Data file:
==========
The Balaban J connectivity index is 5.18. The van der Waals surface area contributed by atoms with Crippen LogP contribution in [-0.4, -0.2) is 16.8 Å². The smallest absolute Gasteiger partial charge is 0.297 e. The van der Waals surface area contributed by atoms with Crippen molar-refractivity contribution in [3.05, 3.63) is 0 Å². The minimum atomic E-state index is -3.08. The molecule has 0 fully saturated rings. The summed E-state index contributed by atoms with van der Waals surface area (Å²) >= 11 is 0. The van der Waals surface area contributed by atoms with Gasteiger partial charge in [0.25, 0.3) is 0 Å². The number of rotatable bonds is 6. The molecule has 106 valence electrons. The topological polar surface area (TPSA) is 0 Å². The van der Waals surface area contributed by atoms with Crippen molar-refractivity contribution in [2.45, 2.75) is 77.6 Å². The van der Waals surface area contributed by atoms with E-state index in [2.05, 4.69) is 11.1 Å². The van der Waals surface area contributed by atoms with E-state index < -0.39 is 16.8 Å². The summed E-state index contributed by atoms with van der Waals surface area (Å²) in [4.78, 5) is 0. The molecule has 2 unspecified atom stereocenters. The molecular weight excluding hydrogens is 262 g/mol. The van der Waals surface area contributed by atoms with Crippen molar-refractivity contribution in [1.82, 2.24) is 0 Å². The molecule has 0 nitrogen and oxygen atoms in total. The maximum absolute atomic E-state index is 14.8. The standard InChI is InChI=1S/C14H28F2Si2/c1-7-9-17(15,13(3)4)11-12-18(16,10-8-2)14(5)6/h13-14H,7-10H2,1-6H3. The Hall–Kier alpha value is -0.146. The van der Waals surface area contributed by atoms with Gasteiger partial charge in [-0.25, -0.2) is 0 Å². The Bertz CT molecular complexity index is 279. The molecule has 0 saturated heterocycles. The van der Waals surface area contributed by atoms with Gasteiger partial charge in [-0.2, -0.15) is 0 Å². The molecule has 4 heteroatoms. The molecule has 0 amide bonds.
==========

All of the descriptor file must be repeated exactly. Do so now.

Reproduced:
The Balaban J connectivity index is 5.18. The van der Waals surface area contributed by atoms with Crippen LogP contribution in [-0.4, -0.2) is 16.8 Å². The smallest absolute Gasteiger partial charge is 0.297 e. The van der Waals surface area contributed by atoms with Crippen molar-refractivity contribution in [3.05, 3.63) is 0 Å². The minimum atomic E-state index is -3.08. The molecule has 0 fully saturated rings. The summed E-state index contributed by atoms with van der Waals surface area (Å²) >= 11 is 0. The van der Waals surface area contributed by atoms with Gasteiger partial charge in [0.25, 0.3) is 0 Å². The number of rotatable bonds is 6. The molecule has 106 valence electrons. The topological polar surface area (TPSA) is 0 Å². The van der Waals surface area contributed by atoms with Crippen molar-refractivity contribution in [2.45, 2.75) is 77.6 Å². The van der Waals surface area contributed by atoms with E-state index in [2.05, 4.69) is 11.1 Å². The van der Waals surface area contributed by atoms with E-state index < -0.39 is 16.8 Å². The summed E-state index contributed by atoms with van der Waals surface area (Å²) in [4.78, 5) is 0. The molecule has 2 unspecified atom stereocenters. The molecular weight excluding hydrogens is 262 g/mol. The van der Waals surface area contributed by atoms with Crippen molar-refractivity contribution in [1.82, 2.24) is 0 Å². The molecule has 0 nitrogen and oxygen atoms in total. The maximum absolute atomic E-state index is 14.8. The standard InChI is InChI=1S/C14H28F2Si2/c1-7-9-17(15,13(3)4)11-12-18(16,10-8-2)14(5)6/h13-14H,7-10H2,1-6H3. The Hall–Kier alpha value is -0.146. The van der Waals surface area contributed by atoms with Gasteiger partial charge in [-0.25, -0.2) is 0 Å². The Bertz CT molecular complexity index is 279. The molecule has 0 saturated heterocycles. The van der Waals surface area contributed by atoms with Gasteiger partial charge in [-0.2, -0.15) is 0 Å². The molecule has 4 heteroatoms. The molecule has 0 amide bonds.